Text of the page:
ST. LOUIS – A jury has convicted Stephan Cannon in the death of retired St. Louis police captain David Dorn in June 2020.

Cannon was found guilty on charges of first-degree murder, first-degree robbery, first-degree burglary, stealing $750 or more, unlawful possession of a firearm, and three counts of armed criminal action.

After testimony Wednesday from the prosecution and defense, the jury reached the verdict shortly after 3:30 p.m. Cannon is scheduled to be sentenced in the case on Sept. 13.

Prosecutors attempted to shore up their case in closing remarks Wednesday against the man accused of fatally shooting a retired St. Louis police captain in June 2020. Meanwhile, the defense questioned the integrity of the prosecution’s star witness and pointed to inconsistencies in the narrative.

After calling just three witnesses, the defense rested its case in the trial of Stephan Cannon.

A jury of nine women and three men began deliberations around 12:30 p.m. and will decide Cannon’s fate. Both the defense and prosecution agreed to pull one of the male jurors in favor of a female alternate for unspecified concerns.

Cannon, a resident of Glasgow Village, is charged with first-degree murder, first-degree robbery, first-degree burglary, unlawful possession of a firearm, and three counts of armed criminal action. He’s one of two men accused of killing David Dorn.

A charge of stealing $750 or more was dropped during a recess earlier in the morning, and jurors were notified of the change when they received instructions from the judge.

Dorn died on June 2, 2020, while responding to a burglar alarm at a friend’s business, Lee’s Pawn and Jewelry. Looters broke into the store around 2 a.m. and Dorn was shot four times while confronting them. He was 77.

In closing arguments, lead prosecutor Marvin Teer Jr. reiterated the case against Cannon, stressing that the defendant’s claim of lack of physical evidence is spurious. That Cannon did not leave any DNA or fingerprint evidence behind at the pawn shop because he likely did not come into contact with surfaces long enough to leave anything behind. Teer said rainfall could wash away fingerprints on the outside of the getaway car, and that Cannon could have used soap and water to wipe the interior down as well.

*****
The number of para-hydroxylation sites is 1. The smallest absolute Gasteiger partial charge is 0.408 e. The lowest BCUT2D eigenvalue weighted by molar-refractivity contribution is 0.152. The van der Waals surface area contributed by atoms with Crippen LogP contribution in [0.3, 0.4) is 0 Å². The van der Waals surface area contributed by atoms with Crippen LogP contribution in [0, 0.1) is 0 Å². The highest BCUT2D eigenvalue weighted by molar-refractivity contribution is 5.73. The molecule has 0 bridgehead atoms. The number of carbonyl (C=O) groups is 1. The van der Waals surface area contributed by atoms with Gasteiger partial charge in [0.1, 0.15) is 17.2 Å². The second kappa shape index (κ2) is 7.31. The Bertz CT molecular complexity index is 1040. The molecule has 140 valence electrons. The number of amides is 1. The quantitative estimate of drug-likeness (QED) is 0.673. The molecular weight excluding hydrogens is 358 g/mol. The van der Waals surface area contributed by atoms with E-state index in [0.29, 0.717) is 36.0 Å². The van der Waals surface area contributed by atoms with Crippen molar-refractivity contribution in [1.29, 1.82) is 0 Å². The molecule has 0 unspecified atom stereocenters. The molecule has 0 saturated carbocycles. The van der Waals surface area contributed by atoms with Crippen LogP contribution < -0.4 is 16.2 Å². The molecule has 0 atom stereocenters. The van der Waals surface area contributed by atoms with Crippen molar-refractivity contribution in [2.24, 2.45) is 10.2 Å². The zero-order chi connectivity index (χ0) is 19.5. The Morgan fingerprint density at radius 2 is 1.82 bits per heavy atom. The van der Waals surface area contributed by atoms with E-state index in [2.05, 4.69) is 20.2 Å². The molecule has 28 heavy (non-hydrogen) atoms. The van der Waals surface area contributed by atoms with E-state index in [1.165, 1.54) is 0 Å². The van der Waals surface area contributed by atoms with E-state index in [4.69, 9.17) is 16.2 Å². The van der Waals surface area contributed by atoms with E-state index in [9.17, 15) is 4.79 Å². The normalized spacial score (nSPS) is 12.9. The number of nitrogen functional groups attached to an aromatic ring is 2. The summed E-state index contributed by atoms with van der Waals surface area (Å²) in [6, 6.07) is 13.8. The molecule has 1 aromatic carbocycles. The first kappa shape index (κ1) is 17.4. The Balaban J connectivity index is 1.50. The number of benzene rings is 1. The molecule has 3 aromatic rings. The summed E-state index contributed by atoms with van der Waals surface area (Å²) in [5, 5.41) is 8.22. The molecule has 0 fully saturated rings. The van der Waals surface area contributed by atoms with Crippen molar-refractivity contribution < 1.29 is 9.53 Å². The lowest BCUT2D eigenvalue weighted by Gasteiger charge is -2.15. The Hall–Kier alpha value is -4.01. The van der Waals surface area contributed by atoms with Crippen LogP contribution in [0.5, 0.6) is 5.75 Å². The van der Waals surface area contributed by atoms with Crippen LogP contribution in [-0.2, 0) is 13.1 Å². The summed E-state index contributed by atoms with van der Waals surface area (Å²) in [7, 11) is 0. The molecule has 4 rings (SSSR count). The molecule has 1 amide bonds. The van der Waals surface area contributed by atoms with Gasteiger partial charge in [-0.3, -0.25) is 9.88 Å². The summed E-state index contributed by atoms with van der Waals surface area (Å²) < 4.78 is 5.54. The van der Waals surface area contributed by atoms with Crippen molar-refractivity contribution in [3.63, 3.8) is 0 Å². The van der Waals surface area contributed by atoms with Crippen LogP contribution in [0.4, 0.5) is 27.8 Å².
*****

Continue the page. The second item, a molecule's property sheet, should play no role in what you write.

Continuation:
In addition, the defense’s assertion that a man with a long gun or rifle shot and killed Dorn doesn’t hold water because there were no high-velocity shell casings found along the street corner where the fatal shots were fired, Teer said. And Dorn’s autopsy revealed no signs of injury or damage consistent with high-velocity rounds on the slain police captain’s body.

Defense attorney Brian Horneyer said no one disputes that David Dorn was a good man and fine public servant, or that his family and loved ones don’t deserve justice. But the lack of evidence and inconsistencies in the prosecution’s story demonstrates it would be wrong to convict Cannon.

Horneyer said the prosecution played the video of Dorn’s final moments in court not for an evidentiary purpose but to instead rile up the emotions of jurors. To make them angry enough to see past the flaws in the prosecution and convict an innocent man. He said police got tunnel vision and keyed in on his client from early on, ignoring the lack of evidence.

In addressing the jury, Horneyer said the police description of the shooter was similar not only to Cannon but to hundreds, if not thousands, of other men in the St. Louis area.

The prosecution’s star witness, Mark Jackson, lied several times during his initial interrogation with police, and, once on the stand, his story was not consistent with the story prosecutors were presenting.

Jackson had previously testified that he dropped Cannon off at his mother’s house. But another witness, Elicia Beaver, testified Cannon was dropped off at her apartment between 2 a.m. and 3 a.m.

According to Jackson’s testimony, Cannon crawled into the store and handled several pieces of merchandise. And yet police found no prints, no blood, no DNA linking Cannon to the scene, Horneyer said.

There is no surveillance video or photos, nor are there DNA or fingerprint evidence showing Cannon or Jackson looting other businesses prior to going to Lee’s Pawn and Jewelry. Horneyer said there isn’t any because it never happened.

Surveillance video from outside the pawn shop shows the shooter–in a white hat and black Adidas track suit–get out of the front seat of Jackson’s Pontiac G6. The same individual got into the front seat when they all left the scene. Horneyer pointed out that Jackson testified in court that Cannon was in the backseat on the way to and from the pawn shop.

Police never produced a murder weapon, nor did they find the clothes the shooter wore that night in Cannon’s possession, the defense said.

And finally, Horneyer recalled Jackson’s many false stories during interrogation, in which the latter told detectives, “You tell me what to say and I’ll say it.”

Horneyer said police and prosecutors realized they didn’t have a good case, so they went to Jackson, “who lies as easily as he breathes,” to testify against Cannon.

When presenting his defense earlier that day, Horneyer called on two evidence technicians and a DNA analyst with the St. Louis Metropolitan Police Department Crime Lab.